5 Quick Fixes For A Lagging Scene

5 Quick Fixes For A Lagging Scene

Are your scenes failing to light up the page? In this post, we give you five quick fixes for a lagging scene – with an example.

Sometimes a scene is just ‘meh’. You read it, but there are no sparks, not even a flicker. It could be a pacing issue. Sometimes a scene needs a little push, speeding it up can help. If you find your scene is a little slow you can make a few small changes to increase the pace of the scene and get your character and your story moving again.

5 Quick Fixes For A Lagging Scene

Try this:

1. Double Check Your Scene Goal

The character should have a clear scene goal, and you as the writer, should have a clear idea of why you have included this scene. If there is no scene goal, add one. If you are unsure of why you have included the scene you may have to omit it. Every scene should have a solid function that brings your character closer to their story goal.

2. Add Or Change It To Action

Are you telling? I know, hearing ‘show, show, show’ is frustrating, but it really does speed up the writing.

3. Shorten Sentences

This is a simple trick. Look at your sentences. Are they running over two or three lines? Try shortening them and even using a few fragments.

4. Add Dialogue

Dialogue speeds up the story, but it will also help you to ‘get out of your character’s head’, which will help you to show. Where have you used reported speech? Use dialogue instead. Is your character ‘thinking’ about a situation? Can you have them phone a friend? This will help to increase the pace of a scene.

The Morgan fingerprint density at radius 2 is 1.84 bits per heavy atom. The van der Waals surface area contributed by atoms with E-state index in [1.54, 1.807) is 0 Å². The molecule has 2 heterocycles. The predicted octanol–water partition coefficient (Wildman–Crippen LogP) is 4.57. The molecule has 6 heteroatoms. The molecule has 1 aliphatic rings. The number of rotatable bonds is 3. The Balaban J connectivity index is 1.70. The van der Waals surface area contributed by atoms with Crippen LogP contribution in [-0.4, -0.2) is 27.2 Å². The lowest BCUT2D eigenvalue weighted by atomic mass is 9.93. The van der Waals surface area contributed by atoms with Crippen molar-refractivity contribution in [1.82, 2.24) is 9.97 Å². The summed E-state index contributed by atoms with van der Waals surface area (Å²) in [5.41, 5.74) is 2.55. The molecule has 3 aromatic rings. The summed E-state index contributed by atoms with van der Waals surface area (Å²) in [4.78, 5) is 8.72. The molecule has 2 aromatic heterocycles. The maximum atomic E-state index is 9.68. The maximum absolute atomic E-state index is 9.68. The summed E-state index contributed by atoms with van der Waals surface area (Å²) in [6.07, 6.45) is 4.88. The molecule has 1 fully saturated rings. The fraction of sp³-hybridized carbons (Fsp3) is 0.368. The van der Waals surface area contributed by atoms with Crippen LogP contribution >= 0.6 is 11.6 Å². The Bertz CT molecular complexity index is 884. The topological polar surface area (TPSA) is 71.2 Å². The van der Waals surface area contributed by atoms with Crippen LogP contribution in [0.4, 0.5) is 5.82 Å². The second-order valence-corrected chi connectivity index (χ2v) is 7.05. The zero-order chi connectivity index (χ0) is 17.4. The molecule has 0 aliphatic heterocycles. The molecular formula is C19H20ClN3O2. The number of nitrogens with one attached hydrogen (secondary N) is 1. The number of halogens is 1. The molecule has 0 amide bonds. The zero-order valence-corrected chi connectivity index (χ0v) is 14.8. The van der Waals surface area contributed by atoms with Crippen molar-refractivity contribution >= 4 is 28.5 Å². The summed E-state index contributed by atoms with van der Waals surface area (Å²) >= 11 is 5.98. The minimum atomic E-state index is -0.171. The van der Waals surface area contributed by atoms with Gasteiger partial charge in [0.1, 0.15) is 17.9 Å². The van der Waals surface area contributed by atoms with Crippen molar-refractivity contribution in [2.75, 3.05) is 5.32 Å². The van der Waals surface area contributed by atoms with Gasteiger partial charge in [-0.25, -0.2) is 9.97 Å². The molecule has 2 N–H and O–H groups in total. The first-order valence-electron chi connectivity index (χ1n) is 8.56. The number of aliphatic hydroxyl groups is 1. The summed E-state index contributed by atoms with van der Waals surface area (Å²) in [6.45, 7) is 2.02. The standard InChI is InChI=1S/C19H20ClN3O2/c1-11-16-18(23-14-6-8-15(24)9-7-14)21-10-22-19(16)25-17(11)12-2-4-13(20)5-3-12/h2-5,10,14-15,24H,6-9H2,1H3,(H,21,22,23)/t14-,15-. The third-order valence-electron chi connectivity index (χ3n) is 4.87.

5. Add A Time Constraint

This is a technique that you can apply to your whole story. Can you think of a time constraint that will speed up your whole story? It will help to add a sense of urgency to your scenes. Is there a ticking bomb? Or it can be an event: think of a meeting, a wedding, a birthday. It could be a coronation, a solstice, or a doomsday prophecy.

Example 1:

Jane waited in line at the coffee shop. She was grateful that the week had passed. It was a tough one. The baristas shouted their orders and intruded on her thoughts and she kept thinking about her boss who was a real ogre and had them working late every night this month. Alice, her BFF, was less than impressed with her. She had stood her up twice this week alone. She should probably apologise. She felt so bad.

Example 2:

“Tall latte for Jane.” The barista bellowed making Jane jump. Her thoughts were elsewhere. She reached for her drink and found a spot in a quiet corner. She had an important call to make. Alice’s picture appeared as she dialled. The line buzzed one, twice. Caller busy flashed on the screen. Damn she was pissed. She opened the chat box instead.
Wanted to say sorry.
For what? The reply pinged. Caller busy, yeah right.
For standing you up. Crazy at work. Time for a quick coffee?
She watched the ellipse dance on the screen disappearing and re-appearing.
You actually going to be there?
Already am. Waiting for you.
Be there in ten.
She glanced at her watch praying it wouldn’t be longer than that she only had half an hour. She couldn’t be late for her meeting with her boss.

The Last Word

Sometimes a scene just needs a little bit of a spark to get going again. I hope these quick fixes for a lagging scene help you go from ‘meh’ to memorable.

Mia Botha by Mia Botha

If you enjoyed this post, you will love:

  1. How To Make The First Time We Meet A Character Epic
  2. 31 Writing Prompts For January 2021
  3. How To Write An Epic First Line
  4. How To Write An Epic First Page
  5. 31 Writing prompts For December 2020
  6. Can You Write 52 Scenes In 52 Weeks?
  7. What Is An Author Platform & Why Do I Need One?

Top Tip: Find out more about our workbooks and online courses in our shop.

Posted on: 13th January 2021